Matt Duss is reporting from the Middle East. You can also follow him on twitter.
Delivering a keynote address earlier today at Israel’s annual Herzliya Conference, former foreign minister and current opposition leader Tzipi Livni leveled sharp criticism at the leadership of Prime Minister Benjamin Netanyahu. “We need to be unified, but I don’t believe in unity based on fear,” Livni said. “I don’t believe in a leadership that benefits from fear.” Israel’s current leadership, Livni continued, “cannot explain its vision, or its lack of vision.”
Referring to the breakdown of direct talks over Netanyahu’s refusal to extend a moratorium on settlement construction, Livni said “It’s not a matter of just building a few new houses. We need to choose between that [settlements] and the continuation of negotiations.”
Stressing the need for a two-state solution — “Not because it’s some thing the Americans want, or as a favor to the Palestinians, but as our decision to secure our existence as a Jewish, democratic state” — Livni asked, “How long can we keep telling the world Israel is the only democracy when we continue to live in the territories, where there is a place where the government rules and where the Army rules? We can’t live on in this limbo.”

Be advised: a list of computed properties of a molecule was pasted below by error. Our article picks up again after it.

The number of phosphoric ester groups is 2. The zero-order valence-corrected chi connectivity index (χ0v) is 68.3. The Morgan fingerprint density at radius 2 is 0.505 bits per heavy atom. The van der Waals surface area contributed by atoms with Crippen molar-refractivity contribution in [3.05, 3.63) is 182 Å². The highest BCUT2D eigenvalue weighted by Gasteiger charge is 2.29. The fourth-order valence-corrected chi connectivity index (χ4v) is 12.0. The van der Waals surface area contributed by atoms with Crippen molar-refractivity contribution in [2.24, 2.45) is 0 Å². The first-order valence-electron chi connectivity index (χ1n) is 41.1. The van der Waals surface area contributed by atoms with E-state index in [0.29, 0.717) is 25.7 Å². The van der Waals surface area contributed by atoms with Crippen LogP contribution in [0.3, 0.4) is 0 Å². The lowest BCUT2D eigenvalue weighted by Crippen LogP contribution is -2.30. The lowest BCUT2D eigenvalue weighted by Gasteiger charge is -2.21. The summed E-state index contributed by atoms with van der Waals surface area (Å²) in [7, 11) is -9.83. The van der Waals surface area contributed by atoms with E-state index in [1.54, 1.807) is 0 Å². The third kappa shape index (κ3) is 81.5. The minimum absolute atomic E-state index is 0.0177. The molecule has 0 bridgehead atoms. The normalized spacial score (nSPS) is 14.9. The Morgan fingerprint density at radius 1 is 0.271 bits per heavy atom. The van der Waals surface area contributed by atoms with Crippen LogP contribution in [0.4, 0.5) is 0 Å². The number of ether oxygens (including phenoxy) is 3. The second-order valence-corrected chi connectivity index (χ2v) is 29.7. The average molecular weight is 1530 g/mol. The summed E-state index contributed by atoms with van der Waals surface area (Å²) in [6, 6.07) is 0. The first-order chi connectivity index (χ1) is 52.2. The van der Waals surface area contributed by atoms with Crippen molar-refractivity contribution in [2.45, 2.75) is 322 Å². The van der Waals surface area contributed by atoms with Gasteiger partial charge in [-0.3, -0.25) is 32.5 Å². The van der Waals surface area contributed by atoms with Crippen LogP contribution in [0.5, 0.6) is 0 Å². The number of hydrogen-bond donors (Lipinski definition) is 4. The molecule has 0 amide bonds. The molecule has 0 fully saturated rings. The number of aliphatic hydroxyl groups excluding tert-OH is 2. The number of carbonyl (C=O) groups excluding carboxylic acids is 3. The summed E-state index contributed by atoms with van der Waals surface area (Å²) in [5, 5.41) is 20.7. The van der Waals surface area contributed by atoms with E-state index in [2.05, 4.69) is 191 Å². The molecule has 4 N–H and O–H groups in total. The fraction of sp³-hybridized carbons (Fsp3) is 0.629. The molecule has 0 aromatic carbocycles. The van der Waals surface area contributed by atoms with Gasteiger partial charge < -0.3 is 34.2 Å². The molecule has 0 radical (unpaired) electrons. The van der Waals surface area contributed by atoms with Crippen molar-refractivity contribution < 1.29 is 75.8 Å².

Notably, Livni also endorsed “linkage,” the idea that the continuing irresolution of the Israeli-Palestinian conflict generates resentment and undermines moderates in the region, an argument that many on the Israeli and American right reject. “I do not believe Israel is the source of extremism in region,” Livni said, “but the conflict has influenced both existing peace agreements with our neighbors, and impacted our ability to change reality in region”:
We don’t have border conflicts with Egypt and Jordan, but this is a cold peace. It is a cold peace because of the linkage between the conflict and our relationship with these countries… These governments have had to cope with hostile public opinion because of the conflict.
This is Herzliya’s 11th annual policy conference. In addition to bringing together national security professionals from around the world, it’s also become a regular stop for American politicians looking to burnish their foreign policy credentials. Mitt Romney, spoke there in 2007, as did John Edwards. This year, likely Republican presidential candidate Mississippi Governor Haley Barbour will speak on February 9, concluding a panel on sanctions on Iran.